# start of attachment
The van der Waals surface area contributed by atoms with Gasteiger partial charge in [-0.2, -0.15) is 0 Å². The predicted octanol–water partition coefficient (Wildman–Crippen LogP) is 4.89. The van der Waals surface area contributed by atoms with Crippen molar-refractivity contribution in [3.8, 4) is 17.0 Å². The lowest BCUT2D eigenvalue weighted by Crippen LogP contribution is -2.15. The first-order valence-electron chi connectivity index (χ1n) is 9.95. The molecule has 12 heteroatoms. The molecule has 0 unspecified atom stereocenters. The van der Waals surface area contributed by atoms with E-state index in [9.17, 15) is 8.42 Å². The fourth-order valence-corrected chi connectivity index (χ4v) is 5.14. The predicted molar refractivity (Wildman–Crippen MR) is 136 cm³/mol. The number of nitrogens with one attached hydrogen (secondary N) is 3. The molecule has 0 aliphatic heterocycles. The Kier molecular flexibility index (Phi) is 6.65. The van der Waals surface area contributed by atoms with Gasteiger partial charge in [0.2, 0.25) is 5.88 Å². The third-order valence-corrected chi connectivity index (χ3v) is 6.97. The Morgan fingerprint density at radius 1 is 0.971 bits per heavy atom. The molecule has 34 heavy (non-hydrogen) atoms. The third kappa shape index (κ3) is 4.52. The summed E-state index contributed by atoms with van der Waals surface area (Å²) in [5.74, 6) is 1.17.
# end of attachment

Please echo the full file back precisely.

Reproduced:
The van der Waals surface area contributed by atoms with Gasteiger partial charge in [-0.2, -0.15) is 0 Å². The predicted octanol–water partition coefficient (Wildman–Crippen LogP) is 4.89. The van der Waals surface area contributed by atoms with Crippen molar-refractivity contribution in [3.8, 4) is 17.0 Å². The lowest BCUT2D eigenvalue weighted by Crippen LogP contribution is -2.15. The first-order valence-electron chi connectivity index (χ1n) is 9.95. The molecule has 12 heteroatoms. The molecule has 0 unspecified atom stereocenters. The van der Waals surface area contributed by atoms with E-state index in [9.17, 15) is 8.42 Å². The fourth-order valence-corrected chi connectivity index (χ4v) is 5.14. The predicted molar refractivity (Wildman–Crippen MR) is 136 cm³/mol. The number of nitrogens with one attached hydrogen (secondary N) is 3. The molecule has 0 aliphatic heterocycles. The Kier molecular flexibility index (Phi) is 6.65. The van der Waals surface area contributed by atoms with Gasteiger partial charge in [0.2, 0.25) is 5.88 Å². The third-order valence-corrected chi connectivity index (χ3v) is 6.97. The Morgan fingerprint density at radius 1 is 0.971 bits per heavy atom. The molecule has 34 heavy (non-hydrogen) atoms. The third kappa shape index (κ3) is 4.52. The summed E-state index contributed by atoms with van der Waals surface area (Å²) in [5.74, 6) is 1.17.